Black Walnut Trees on the Rhoten Nisten Trail

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Black Walnut Trees – Rhoten Nisten Trail

Black walnut trees grow well on rich bottomlands in moist, fertile coves and on lower slopes thoughout the state. These trees normally reach 50-90 feet in height and 2 – 3 feet in diameter. They mature in about 150 years although some can live as long as 250 years.

The trees produce a chemical called juglone which is toxic to certain plant species. That is why the vegetation growing under black walnut trees is different than what grows around other trees. The heartwood of black walnut trees, with its rich chocolate brown color, is one of the most valuable native woods due to its superior quality and value. It is heavy, strong, doesn’t shrink or splinter and warps very little when dried. Because of these qualities, black walnut is used in fine furniture, cabinetwork, and gunstocks.

Early colonists exported this wood to England as early as 1610. Throughout the early 1800s, it became so heavily used for furniture making that the trees became scarce. Around 1970, the use of black walnut once again became popular and today it is making a comeback by competing with black cherry and white oak as one of the fine North American hardwoods.

The nut from the black walnut tree, a favorite of squirrels, has a stronger flavor than an English walnut and is good for baking, in ice cream or used as a topping. The ground up shells can be used by manufacturers to deburr precision gears. Ground shell products are also used to clean jet engines, as additives to drilling mud for oil drilling operations, as filler in dynamite, as a nonslip agent in automobile tires, as an air-pressured propellant to strip paints, as a filter agent for scrubbers in smokestacks, and as a flour-like carrying agent in various insecticides.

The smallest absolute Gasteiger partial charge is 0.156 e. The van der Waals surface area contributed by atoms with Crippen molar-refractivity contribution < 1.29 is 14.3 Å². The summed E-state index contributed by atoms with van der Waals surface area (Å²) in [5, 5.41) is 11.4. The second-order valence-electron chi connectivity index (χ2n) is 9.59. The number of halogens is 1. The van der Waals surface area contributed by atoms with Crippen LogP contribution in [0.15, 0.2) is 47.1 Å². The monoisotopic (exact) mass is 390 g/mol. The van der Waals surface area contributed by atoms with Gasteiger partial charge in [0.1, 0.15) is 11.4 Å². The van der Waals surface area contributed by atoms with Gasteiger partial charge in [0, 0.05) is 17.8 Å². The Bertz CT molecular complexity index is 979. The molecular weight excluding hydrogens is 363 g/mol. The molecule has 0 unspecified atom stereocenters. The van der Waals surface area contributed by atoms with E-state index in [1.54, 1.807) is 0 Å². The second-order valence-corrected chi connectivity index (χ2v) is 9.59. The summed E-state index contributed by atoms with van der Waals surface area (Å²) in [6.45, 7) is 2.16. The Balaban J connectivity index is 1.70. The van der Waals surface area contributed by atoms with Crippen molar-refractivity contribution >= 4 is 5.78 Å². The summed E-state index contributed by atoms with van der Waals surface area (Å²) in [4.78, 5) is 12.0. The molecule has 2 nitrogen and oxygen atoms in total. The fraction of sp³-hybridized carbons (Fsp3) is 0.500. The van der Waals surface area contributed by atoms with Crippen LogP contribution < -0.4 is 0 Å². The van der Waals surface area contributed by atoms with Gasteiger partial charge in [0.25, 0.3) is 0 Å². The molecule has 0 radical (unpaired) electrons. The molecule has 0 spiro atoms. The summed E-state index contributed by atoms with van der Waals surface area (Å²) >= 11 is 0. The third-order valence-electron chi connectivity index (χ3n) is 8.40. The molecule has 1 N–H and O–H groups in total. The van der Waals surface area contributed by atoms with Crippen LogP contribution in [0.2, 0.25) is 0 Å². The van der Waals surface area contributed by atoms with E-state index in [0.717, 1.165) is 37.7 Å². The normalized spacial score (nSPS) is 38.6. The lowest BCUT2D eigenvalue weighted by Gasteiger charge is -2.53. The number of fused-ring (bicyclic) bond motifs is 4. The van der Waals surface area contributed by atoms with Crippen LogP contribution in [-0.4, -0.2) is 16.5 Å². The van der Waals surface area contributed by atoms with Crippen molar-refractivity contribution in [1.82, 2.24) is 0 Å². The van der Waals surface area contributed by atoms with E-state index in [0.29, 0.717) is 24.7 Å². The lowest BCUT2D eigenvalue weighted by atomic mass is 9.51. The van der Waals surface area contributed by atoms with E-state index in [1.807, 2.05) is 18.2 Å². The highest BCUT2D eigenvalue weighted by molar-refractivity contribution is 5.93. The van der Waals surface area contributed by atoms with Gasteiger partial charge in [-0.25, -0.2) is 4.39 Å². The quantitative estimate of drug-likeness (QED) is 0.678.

FYI: Two pounds of unshelled natural black walnuts will yield about a cupful of nut meats.

This site, a part of the “Geocaching for History” program, was researched and placed on the Ararat River Greenway by the Mount Airy Museum of Regional History in partnership with Kids in Parks-Track Trails System – Blue Ridge Parkway Foundation, Blue Cross Blue Shield North Carolina Foundation and the North Carolina Humanities Council. The goal of this program is to encourage physical activity and exploration of the history of our community.

 



    Black Walnut Tree

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 Black Walnut Wood

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